Utilizing data and platforms — how SMEs can benefit from the opportunities offered by digitization

Michael Hilb
Feb 9 · 3 min read
Christoph Ruckstuhl NZZ

The waves of digitization cannot be ignored by the “old” industry. “Datafication” and “platformization” are the key developments. They are increasingly becoming the key value drivers — especially for SMEs.

Digitization seems to be gradually catching up with all sectors of the economy, including industry. And indeed, the transformation in the various industries follows similar rules. Datafication and platformization are the key developments. Data is increasingly becoming a key value driver, even in industry.

The added value arises from the collection of data by sensors as well as the use of artificial intelligence in development, production and sales. In turn, platformization is fundamentally transforming industrial logic: away from traditional value chains to integrated ecosystems where partnering with companies from different industries becomes a competitive advantage.

Advantages thanks to experience advantage

In addition to the above parallels, there are some important distinguishing features in the industry that are of benefit to them. Even in a fully digitized world, the physical is needed, albeit in a different form. The physical products become part of the internet of things. In addition, digitization is nothing new for many industrial companies. Digital twins, robots and sensors have been used successfully for decades and constantly developed. Above all, however, industry is already “industrialized” to a large extent, which means that the processes are largely standardized and automated — important prerequisites for successful digitization.

China, the US and the EU have recognized that competitive advantages in the future will depend more on data flows and less on flows of goods.

Nonetheless, there are many challenges to overcome. Speed as a key competitive advantage in the digital economy is not always compatible with the optimization and perfection culture that prevails in many engineering-focused companies. Although the industry already has considerable experience in robotics or sensor technology, other digitalization capabilities are increasingly in demand, especially in the field of analytics and artificial intelligence. In addition, the transformation of many industries into ecosystems requires openness to partnerships and cooperation, which is not always fully developed, especially in successful companies with strong culture.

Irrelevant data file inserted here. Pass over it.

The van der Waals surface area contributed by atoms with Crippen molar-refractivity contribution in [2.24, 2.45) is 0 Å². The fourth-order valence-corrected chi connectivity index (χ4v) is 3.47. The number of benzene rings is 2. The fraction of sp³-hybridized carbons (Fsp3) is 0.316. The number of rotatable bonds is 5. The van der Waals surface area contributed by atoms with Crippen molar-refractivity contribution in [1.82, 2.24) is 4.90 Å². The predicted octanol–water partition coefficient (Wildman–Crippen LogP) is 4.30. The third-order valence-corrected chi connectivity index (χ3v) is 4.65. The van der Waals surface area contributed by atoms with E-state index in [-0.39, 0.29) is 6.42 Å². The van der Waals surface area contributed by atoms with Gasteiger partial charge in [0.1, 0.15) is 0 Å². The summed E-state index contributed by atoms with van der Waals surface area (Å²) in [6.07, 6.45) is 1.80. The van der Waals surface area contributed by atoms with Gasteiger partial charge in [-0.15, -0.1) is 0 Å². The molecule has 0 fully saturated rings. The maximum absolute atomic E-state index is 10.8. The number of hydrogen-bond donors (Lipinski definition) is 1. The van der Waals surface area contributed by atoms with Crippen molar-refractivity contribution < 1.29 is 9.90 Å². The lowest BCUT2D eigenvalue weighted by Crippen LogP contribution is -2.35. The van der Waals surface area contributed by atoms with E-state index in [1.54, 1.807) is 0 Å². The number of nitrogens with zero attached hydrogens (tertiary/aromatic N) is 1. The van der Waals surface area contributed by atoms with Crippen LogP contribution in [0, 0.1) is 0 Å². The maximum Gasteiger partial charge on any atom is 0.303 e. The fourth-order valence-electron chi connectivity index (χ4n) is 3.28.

Even with the best conditions, the industry is not immune to external developments. As customer industries such as the automotive industry are also undergoing profound changes, industry is challenged to anticipate and find its position in the new ecosystems at an early stage. It is also important to define the relationship with the tech industry, which, because of its sheer size and availability of capital, can make huge investments in future technologies such as artificial intelligence. The handling of data increasingly calls the state on the scene, which also geopolitical considerations come into play. China, the US and the EU have recognized that future competitive advantages will primarily derive from data flows and less from flows of goods.

Differentiated use of future opportunities

Against this background, it is important to look at the future scenarios for industry in a differentiated manner. In that context, it will be crucial to identify which digital skills are to be acquired via the market, which are should be developed in partnerships and which ones have to be developed independently.

The tremendous investment that is currently being made in research and development by digital players, primarily in the field of artificial intelligence and distributed networks, means that many ready-to-use applications will be available to industry in the near future. On the other hand, there will also be many areas that can only be developed in close cooperation with partners, be they suppliers, customers or research institutions. Here industrial companies are predestined to take a leading role if they focus on their core competences. Finally, there will also be technologies in which industry must position itself as an integrator so as not to become marginalized.

Digitization is thus an opportunity, above all, for agile, globally oriented companies with strong industrial competence, affinity for technological developments and cultural readiness to change, since they will benefit more than others from the commodification of future technologies as well as the emergence of new digital ecosystems.

Michael Hilb is an entrepreneur, titular professor at the University of Fribourg, Switzerland and member of various supervisory boards and expert committees.

This article appeared in German in the NZZ on August 24, 2018.

Michael Hilb

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Entrepreneur, Board Member and Professor | hilb.com

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